The workshop, attended by independent as well as affiliated area theater practitioners included members of Teatro Dallas, Cara Mía Theatre Company and six acting students from the University of North Texas. Our maestro, Frans Winther, assigned each one of us to bring a four -stanza poem and a few lines from a song. (Disclosure: I cannot carry a tune.) While the workshop was led in English, our lingua franca, we could bring our poems and songs in any language, which turned out to be Spanish and English. Even though the weather was not in our favor with thunderstorms and freezing rain, everyone showed up at the Latino Cultural Center, the event’s hub. The workshops were held in the gallery and not the theater itself.
Each evening began with physical and vocal warm-ups, including our favorite, a Maori greeting of sticking out our tongues to one another. In the first session we found a partner; I was fortunate to have been paired with Cara Mía’s fabulous Frida Espinosa Müller. We were urged to find ‘’irrational’’ physical and aural ways to share our intertwined poetic lines. Irrational meant to pull our bodies out of the trodden and stereotypical, to look for ways to disassociate physical and spoken language from the tyranny of literal connotations. After working out our speech and movements, each small group demonstrated an improvised five-minute piece to the class and to the maestro, who tweaked and fine-tuned our work with various suggestions. There was no text other than the scattered lines of miscellaneous poems uttered by the actors in Spanish and English. As time went by, the utterances mixed with other sounds and with fragments of songs. While improvisation began our creative work, once the movements and sounds were set, we were expected to perform them subsequently with precision and exactly the same.
At the end of the physical work, each evening Else Marie Laukvik presented a video from the Odin’s archive and spoke to us about the various vignettes of performance histories we were about to watch, including work they did in the 1970s in Perú, while under military repression. This proved to be a testimony, a living history of not only the Odin Teatret’s work, but of her own participation since the age of 20. She is currently 74, thus not only sharing her own lifetime but that of director Barba and ensemble members of the company.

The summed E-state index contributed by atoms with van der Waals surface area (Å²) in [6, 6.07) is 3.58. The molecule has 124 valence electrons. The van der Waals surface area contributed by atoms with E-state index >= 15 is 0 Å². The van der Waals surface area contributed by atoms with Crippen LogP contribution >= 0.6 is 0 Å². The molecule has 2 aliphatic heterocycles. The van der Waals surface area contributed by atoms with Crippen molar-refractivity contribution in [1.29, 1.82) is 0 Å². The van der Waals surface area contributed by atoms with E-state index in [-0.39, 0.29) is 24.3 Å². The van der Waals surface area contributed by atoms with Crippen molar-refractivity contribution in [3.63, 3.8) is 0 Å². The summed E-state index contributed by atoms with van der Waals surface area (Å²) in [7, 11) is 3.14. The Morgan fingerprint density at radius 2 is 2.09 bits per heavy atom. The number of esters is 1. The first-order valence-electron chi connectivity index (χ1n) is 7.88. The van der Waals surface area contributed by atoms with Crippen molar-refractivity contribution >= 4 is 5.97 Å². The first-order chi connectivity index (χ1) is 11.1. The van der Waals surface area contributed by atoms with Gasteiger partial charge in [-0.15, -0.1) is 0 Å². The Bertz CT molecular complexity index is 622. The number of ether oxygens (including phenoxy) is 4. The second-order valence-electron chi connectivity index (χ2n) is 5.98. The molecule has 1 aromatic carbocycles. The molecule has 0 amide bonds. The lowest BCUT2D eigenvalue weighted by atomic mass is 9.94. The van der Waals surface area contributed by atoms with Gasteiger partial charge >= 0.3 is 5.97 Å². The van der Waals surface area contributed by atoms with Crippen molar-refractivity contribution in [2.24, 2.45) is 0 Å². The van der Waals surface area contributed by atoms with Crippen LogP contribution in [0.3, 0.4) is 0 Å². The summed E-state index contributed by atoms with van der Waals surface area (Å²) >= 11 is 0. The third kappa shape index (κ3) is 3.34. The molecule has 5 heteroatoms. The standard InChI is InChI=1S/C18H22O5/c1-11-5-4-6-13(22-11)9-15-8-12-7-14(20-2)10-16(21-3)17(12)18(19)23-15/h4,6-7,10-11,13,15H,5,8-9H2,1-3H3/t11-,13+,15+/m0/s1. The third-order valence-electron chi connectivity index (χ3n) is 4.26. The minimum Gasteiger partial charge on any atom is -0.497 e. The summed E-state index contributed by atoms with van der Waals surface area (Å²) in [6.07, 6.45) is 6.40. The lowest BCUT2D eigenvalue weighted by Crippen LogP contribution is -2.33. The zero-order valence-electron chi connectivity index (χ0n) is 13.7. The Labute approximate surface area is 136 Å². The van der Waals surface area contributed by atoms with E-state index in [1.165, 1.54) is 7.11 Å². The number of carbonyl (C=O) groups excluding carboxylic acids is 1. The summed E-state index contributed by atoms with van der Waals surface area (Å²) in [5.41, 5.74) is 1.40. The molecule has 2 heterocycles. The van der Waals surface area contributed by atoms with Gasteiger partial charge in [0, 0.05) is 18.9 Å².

The following evening, again against all odds from the weather, we all showed up, eager to continue with the magic. This time we were placed into larger groups of four and given an element: earth, fire, wind, water. Urged to get away from staid realism, we were prompted to find ways to perform but not necessarily represent, each element. My group’s element was earth. After brainstorming, collectively we devised a series of sound and movements to convey earth. As each group demonstrated their element, the maestro again offered suggestions to better utilize the space around us, to become aware of our entrances, exits, our voice projection, and our physical presence performing. No unnecessary movements allowed. Magic developed from the way in which our individual pieces from the first and second days came together through the imagination of our maestro, Frans Winther, who brought lightness and joy to our work, together with discipline.